Researchers at The University of Queensland (UQ), working to gain a better understanding of how brain cells work, say they have discovered the underlying mechanism of a rare genetic mutation that can cause epilepsy. The team published its study (“Regulation of NMDA receptor trafficking and gating by activity-dependent CaMKIIa phosphorylation of the GluN2A subunit”) in Cell Reports.
“NMDA receptor (NMDAR)-dependent Ca2+ influx underpins multiple forms of synaptic plasticity. Most synaptic NMDAR currents in the adult forebrain are mediated by GluN2A-containing receptors, which are rapidly inserted into synapses during long-term potentiation (LTP); however, the underlying molecular mechanisms remain poorly understood,” write the investigators.
“In this study, we show that GluN2A is phosphorylated at Ser-1459 by Ca2+/calmodulin-dependent kinase IIa (CaMKIIa) in response to glycine stimulation that mimics LTP in primary neurons. Phosphorylation of Ser-1459 promotes GluN2A interaction with the sorting nexin 27 (SNX27)-retromer complex, thereby enhancing the endosomal recycling of NMDARs.
“Loss of SNX27 or CaMKIIa function blocks the glycine-induced increase in GluN2A-NMDARs on the neuronal membrane. Interestingly, mutations of Ser-1459, including the rare S1459G human epilepsy variant, prolong the decay times of NMDAR-mediated synaptic currents in heterosynapses by increasing the duration of channel opening.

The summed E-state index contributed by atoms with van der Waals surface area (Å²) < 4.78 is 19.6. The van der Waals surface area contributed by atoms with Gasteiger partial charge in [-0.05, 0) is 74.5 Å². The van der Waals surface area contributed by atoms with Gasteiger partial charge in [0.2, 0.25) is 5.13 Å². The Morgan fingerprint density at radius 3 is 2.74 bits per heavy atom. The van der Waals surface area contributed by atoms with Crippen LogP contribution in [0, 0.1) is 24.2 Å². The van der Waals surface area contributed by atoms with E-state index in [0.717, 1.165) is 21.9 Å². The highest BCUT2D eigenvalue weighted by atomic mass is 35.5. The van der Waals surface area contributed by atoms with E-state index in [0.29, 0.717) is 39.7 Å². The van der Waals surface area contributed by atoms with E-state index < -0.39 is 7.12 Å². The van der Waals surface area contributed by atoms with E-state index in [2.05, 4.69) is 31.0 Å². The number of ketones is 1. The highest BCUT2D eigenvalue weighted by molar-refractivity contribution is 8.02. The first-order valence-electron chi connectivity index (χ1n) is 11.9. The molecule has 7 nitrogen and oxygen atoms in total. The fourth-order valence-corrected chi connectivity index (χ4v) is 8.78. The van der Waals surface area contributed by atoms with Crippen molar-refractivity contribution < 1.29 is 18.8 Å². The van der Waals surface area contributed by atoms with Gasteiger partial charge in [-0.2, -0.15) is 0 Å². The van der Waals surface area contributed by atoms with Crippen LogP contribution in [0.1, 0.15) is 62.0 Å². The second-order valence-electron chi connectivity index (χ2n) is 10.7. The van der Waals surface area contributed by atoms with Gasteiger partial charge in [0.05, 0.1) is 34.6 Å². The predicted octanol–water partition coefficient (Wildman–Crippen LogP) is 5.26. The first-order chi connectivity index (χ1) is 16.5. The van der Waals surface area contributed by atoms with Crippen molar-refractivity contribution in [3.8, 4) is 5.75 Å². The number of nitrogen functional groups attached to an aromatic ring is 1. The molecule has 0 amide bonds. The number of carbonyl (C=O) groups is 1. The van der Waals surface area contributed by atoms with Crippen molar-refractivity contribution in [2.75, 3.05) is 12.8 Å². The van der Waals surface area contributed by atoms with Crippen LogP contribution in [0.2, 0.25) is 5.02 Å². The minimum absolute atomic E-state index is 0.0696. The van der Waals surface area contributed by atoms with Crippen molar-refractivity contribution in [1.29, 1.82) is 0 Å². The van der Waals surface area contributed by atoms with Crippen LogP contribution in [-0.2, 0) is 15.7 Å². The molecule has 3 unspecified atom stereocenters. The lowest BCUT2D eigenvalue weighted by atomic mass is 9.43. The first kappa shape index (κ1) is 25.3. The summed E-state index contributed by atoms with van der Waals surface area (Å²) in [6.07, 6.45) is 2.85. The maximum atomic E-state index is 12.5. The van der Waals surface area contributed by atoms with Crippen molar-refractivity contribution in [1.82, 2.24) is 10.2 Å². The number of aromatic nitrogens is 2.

“These findings not only identify a critical role of Ser-1459 phosphorylation in regulating the function of NMDARs, but they also explain how the S1459G variant dysregulates NMDAR function.”
Victor Anggono, PhD, from UQ’s Queensland Brain Institute, reported that his team made the findings while researching nerve cell communications, which are an important process in normal brain function.
“We’re both excited and astounded to make such an important contribution to the field of cellular and molecular neuroscience,” Anggono said, stressing that the mutation was extremely rare, with only one reported case in the world to date.
His team studies receptors, that are attached to cell surfaces, that led to the discovery.
“It turns out that this particular mutation causes receptors in brain cells to behave differently, resulting in an imbalance in brain cell communication, and that can lead to disorders,” continued Anggono.
“For example, cells that talk too much are associated with epilepsy and unwanted cell death, while cells that talk too little have negative impacts on learning and memory. There are also many examples of other mutations in the same gene that are known to be associated with epilepsy.
“What we know is that this receptor is critical for brain function and can lead to epilepsy when its function is misregulated. The findings point the way for further research to understand and potentially treat similar mutations.”
The imbalance in brain cell communications is also believed to be involved in neurological conditions, including Alzheimer’s disease and autism spectrum disorders. Anggono said the research provided a springboard for developing personalized medicines to target the mutation.
“Receptor blockers, which have been approved by the FDA, are already available for human treatment, but the challenge is to find the right ones and see how patients respond,” he pointed out.